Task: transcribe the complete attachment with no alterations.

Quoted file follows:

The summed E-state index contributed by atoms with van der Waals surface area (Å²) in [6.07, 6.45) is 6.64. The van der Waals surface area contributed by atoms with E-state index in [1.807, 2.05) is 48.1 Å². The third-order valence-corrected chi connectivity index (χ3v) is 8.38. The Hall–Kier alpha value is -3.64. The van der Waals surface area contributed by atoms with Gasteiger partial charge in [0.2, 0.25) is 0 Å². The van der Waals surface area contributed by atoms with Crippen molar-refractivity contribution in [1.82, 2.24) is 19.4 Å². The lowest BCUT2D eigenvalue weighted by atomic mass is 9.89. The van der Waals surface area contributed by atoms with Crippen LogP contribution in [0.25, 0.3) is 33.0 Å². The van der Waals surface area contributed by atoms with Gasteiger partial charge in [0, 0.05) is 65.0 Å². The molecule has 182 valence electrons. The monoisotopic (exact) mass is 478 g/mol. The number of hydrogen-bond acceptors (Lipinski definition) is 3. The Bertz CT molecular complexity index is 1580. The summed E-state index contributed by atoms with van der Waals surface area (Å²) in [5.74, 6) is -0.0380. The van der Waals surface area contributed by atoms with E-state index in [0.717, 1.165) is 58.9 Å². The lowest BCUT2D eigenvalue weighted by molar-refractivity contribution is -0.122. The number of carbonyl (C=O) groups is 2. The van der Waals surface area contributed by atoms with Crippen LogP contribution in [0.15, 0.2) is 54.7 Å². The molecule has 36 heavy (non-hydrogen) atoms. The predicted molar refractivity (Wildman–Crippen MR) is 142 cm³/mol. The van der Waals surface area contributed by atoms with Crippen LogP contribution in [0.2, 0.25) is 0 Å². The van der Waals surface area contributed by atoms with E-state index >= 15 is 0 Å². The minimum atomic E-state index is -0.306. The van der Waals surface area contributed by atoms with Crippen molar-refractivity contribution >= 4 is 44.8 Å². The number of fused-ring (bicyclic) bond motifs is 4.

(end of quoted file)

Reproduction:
The summed E-state index contributed by atoms with van der Waals surface area (Å²) in [6.07, 6.45) is 6.64. The van der Waals surface area contributed by atoms with E-state index in [1.807, 2.05) is 48.1 Å². The third-order valence-corrected chi connectivity index (χ3v) is 8.38. The Hall–Kier alpha value is -3.64. The van der Waals surface area contributed by atoms with Gasteiger partial charge in [0.2, 0.25) is 0 Å². The van der Waals surface area contributed by atoms with Crippen molar-refractivity contribution in [1.82, 2.24) is 19.4 Å². The lowest BCUT2D eigenvalue weighted by atomic mass is 9.89. The van der Waals surface area contributed by atoms with Crippen LogP contribution in [0.25, 0.3) is 33.0 Å². The van der Waals surface area contributed by atoms with Gasteiger partial charge in [0, 0.05) is 65.0 Å². The molecule has 182 valence electrons. The monoisotopic (exact) mass is 478 g/mol. The number of hydrogen-bond acceptors (Lipinski definition) is 3. The Bertz CT molecular complexity index is 1580. The summed E-state index contributed by atoms with van der Waals surface area (Å²) in [5.74, 6) is -0.0380. The van der Waals surface area contributed by atoms with E-state index in [0.717, 1.165) is 58.9 Å². The lowest BCUT2D eigenvalue weighted by molar-refractivity contribution is -0.122. The number of carbonyl (C=O) groups is 2. The van der Waals surface area contributed by atoms with Crippen LogP contribution in [0.15, 0.2) is 54.7 Å². The molecule has 36 heavy (non-hydrogen) atoms. The predicted molar refractivity (Wildman–Crippen MR) is 142 cm³/mol. The van der Waals surface area contributed by atoms with Crippen LogP contribution in [0.2, 0.25) is 0 Å². The van der Waals surface area contributed by atoms with E-state index >= 15 is 0 Å². The minimum atomic E-state index is -0.306. The van der Waals surface area contributed by atoms with Crippen molar-refractivity contribution >= 4 is 44.8 Å². The number of fused-ring (bicyclic) bond motifs is 4.